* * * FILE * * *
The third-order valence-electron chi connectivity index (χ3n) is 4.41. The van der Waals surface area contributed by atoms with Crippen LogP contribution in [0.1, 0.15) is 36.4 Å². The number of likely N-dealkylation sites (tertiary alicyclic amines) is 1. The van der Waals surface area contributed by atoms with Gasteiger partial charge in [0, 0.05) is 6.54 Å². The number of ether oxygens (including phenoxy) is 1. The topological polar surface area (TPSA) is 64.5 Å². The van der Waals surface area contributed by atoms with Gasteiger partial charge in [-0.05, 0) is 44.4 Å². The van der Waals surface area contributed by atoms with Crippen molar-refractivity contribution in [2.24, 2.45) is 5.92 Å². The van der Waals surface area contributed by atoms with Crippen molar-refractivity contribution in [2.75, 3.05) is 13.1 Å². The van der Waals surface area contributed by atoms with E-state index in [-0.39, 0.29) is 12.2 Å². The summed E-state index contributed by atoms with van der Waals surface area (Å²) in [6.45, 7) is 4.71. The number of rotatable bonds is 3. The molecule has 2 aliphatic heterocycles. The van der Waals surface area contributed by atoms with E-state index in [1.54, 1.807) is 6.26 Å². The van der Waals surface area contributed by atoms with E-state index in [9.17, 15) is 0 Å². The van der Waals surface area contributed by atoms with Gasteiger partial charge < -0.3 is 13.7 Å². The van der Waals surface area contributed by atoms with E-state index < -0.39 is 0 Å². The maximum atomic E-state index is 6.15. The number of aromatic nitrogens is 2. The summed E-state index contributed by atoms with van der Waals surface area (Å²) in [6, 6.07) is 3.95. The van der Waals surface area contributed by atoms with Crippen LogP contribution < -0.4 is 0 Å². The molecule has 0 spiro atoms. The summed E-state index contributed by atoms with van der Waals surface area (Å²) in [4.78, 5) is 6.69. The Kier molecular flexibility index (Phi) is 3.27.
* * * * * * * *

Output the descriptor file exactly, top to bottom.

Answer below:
The third-order valence-electron chi connectivity index (χ3n) is 4.41. The van der Waals surface area contributed by atoms with Crippen LogP contribution in [0.1, 0.15) is 36.4 Å². The number of likely N-dealkylation sites (tertiary alicyclic amines) is 1. The van der Waals surface area contributed by atoms with Gasteiger partial charge in [0, 0.05) is 6.54 Å². The number of ether oxygens (including phenoxy) is 1. The topological polar surface area (TPSA) is 64.5 Å². The van der Waals surface area contributed by atoms with Gasteiger partial charge in [-0.05, 0) is 44.4 Å². The van der Waals surface area contributed by atoms with Crippen molar-refractivity contribution in [2.24, 2.45) is 5.92 Å². The van der Waals surface area contributed by atoms with Crippen molar-refractivity contribution in [2.75, 3.05) is 13.1 Å². The van der Waals surface area contributed by atoms with E-state index in [-0.39, 0.29) is 12.2 Å². The summed E-state index contributed by atoms with van der Waals surface area (Å²) in [6.45, 7) is 4.71. The number of rotatable bonds is 3. The molecule has 2 aliphatic heterocycles. The van der Waals surface area contributed by atoms with E-state index in [1.54, 1.807) is 6.26 Å². The van der Waals surface area contributed by atoms with E-state index in [9.17, 15) is 0 Å². The van der Waals surface area contributed by atoms with Gasteiger partial charge < -0.3 is 13.7 Å². The van der Waals surface area contributed by atoms with E-state index < -0.39 is 0 Å². The maximum atomic E-state index is 6.15. The number of aromatic nitrogens is 2. The summed E-state index contributed by atoms with van der Waals surface area (Å²) in [6, 6.07) is 3.95. The van der Waals surface area contributed by atoms with Crippen LogP contribution < -0.4 is 0 Å². The molecule has 0 spiro atoms. The summed E-state index contributed by atoms with van der Waals surface area (Å²) in [4.78, 5) is 6.69. The Kier molecular flexibility index (Phi) is 3.27.